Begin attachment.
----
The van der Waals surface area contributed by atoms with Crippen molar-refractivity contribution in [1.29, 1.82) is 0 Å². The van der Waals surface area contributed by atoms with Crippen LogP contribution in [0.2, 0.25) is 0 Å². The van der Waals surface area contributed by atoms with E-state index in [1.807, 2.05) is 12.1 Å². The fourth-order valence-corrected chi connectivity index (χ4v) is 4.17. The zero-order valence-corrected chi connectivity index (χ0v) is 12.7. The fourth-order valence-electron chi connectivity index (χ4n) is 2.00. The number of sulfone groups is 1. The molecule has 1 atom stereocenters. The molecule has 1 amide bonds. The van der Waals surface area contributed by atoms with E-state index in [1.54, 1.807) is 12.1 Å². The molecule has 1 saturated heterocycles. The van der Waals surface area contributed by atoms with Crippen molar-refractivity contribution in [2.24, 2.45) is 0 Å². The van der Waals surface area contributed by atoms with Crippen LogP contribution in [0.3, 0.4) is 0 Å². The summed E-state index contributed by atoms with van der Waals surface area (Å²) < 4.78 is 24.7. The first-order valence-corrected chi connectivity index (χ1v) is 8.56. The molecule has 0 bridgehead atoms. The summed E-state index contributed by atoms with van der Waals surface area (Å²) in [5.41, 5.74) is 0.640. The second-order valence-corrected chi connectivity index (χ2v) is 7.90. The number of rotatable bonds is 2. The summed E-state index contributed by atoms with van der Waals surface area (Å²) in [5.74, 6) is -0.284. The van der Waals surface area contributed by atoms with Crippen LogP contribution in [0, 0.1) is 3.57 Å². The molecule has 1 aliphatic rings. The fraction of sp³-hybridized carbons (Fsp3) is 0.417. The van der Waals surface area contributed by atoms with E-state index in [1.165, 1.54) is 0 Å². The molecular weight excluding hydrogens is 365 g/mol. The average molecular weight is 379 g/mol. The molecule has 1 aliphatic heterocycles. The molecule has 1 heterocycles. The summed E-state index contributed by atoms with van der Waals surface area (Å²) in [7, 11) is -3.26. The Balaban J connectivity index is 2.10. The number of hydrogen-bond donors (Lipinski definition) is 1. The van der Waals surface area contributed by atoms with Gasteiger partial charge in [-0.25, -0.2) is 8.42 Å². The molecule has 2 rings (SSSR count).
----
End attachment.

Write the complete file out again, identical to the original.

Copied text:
The van der Waals surface area contributed by atoms with Crippen molar-refractivity contribution in [1.29, 1.82) is 0 Å². The van der Waals surface area contributed by atoms with Crippen LogP contribution in [0.2, 0.25) is 0 Å². The van der Waals surface area contributed by atoms with E-state index in [1.807, 2.05) is 12.1 Å². The fourth-order valence-corrected chi connectivity index (χ4v) is 4.17. The zero-order valence-corrected chi connectivity index (χ0v) is 12.7. The fourth-order valence-electron chi connectivity index (χ4n) is 2.00. The number of sulfone groups is 1. The molecule has 1 atom stereocenters. The molecule has 1 amide bonds. The van der Waals surface area contributed by atoms with E-state index in [1.54, 1.807) is 12.1 Å². The molecule has 1 saturated heterocycles. The van der Waals surface area contributed by atoms with Crippen molar-refractivity contribution in [2.24, 2.45) is 0 Å². The van der Waals surface area contributed by atoms with Crippen LogP contribution in [0.3, 0.4) is 0 Å². The summed E-state index contributed by atoms with van der Waals surface area (Å²) < 4.78 is 24.7. The first-order valence-corrected chi connectivity index (χ1v) is 8.56. The molecule has 0 bridgehead atoms. The summed E-state index contributed by atoms with van der Waals surface area (Å²) in [5.41, 5.74) is 0.640. The second-order valence-corrected chi connectivity index (χ2v) is 7.90. The number of rotatable bonds is 2. The summed E-state index contributed by atoms with van der Waals surface area (Å²) in [5.74, 6) is -0.284. The van der Waals surface area contributed by atoms with Crippen LogP contribution in [0, 0.1) is 3.57 Å². The molecule has 1 aliphatic rings. The fraction of sp³-hybridized carbons (Fsp3) is 0.417. The van der Waals surface area contributed by atoms with E-state index in [1.165, 1.54) is 0 Å². The molecular weight excluding hydrogens is 365 g/mol. The average molecular weight is 379 g/mol. The molecule has 1 aliphatic heterocycles. The molecule has 1 heterocycles. The summed E-state index contributed by atoms with van der Waals surface area (Å²) in [7, 11) is -3.26. The Balaban J connectivity index is 2.10. The number of hydrogen-bond donors (Lipinski definition) is 1. The van der Waals surface area contributed by atoms with Gasteiger partial charge in [-0.25, -0.2) is 8.42 Å². The molecule has 2 rings (SSSR count).